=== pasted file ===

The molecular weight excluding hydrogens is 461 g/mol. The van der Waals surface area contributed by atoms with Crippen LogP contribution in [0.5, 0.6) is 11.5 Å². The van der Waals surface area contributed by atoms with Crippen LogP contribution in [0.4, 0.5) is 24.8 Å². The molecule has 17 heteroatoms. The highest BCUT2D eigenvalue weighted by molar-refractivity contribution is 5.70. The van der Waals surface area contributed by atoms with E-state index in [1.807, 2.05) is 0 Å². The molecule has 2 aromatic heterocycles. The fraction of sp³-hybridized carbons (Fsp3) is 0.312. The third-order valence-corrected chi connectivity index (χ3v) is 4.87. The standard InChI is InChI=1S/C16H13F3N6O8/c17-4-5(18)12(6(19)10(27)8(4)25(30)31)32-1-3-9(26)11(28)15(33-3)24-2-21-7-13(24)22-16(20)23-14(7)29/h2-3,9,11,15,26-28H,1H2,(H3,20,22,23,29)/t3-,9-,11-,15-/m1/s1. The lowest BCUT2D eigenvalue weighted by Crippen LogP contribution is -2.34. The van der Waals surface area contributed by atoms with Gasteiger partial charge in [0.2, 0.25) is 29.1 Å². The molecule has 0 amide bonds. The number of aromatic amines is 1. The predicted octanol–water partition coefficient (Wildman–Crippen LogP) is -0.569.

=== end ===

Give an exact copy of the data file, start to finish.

The molecular weight excluding hydrogens is 461 g/mol. The van der Waals surface area contributed by atoms with Crippen LogP contribution in [0.5, 0.6) is 11.5 Å². The van der Waals surface area contributed by atoms with Crippen LogP contribution in [0.4, 0.5) is 24.8 Å². The molecule has 17 heteroatoms. The highest BCUT2D eigenvalue weighted by molar-refractivity contribution is 5.70. The van der Waals surface area contributed by atoms with E-state index in [1.807, 2.05) is 0 Å². The molecule has 2 aromatic heterocycles. The fraction of sp³-hybridized carbons (Fsp3) is 0.312. The third-order valence-corrected chi connectivity index (χ3v) is 4.87. The standard InChI is InChI=1S/C16H13F3N6O8/c17-4-5(18)12(6(19)10(27)8(4)25(30)31)32-1-3-9(26)11(28)15(33-3)24-2-21-7-13(24)22-16(20)23-14(7)29/h2-3,9,11,15,26-28H,1H2,(H3,20,22,23,29)/t3-,9-,11-,15-/m1/s1. The lowest BCUT2D eigenvalue weighted by Crippen LogP contribution is -2.34. The van der Waals surface area contributed by atoms with Gasteiger partial charge in [0.2, 0.25) is 29.1 Å². The molecule has 0 amide bonds. The number of aromatic amines is 1. The predicted octanol–water partition coefficient (Wildman–Crippen LogP) is -0.569.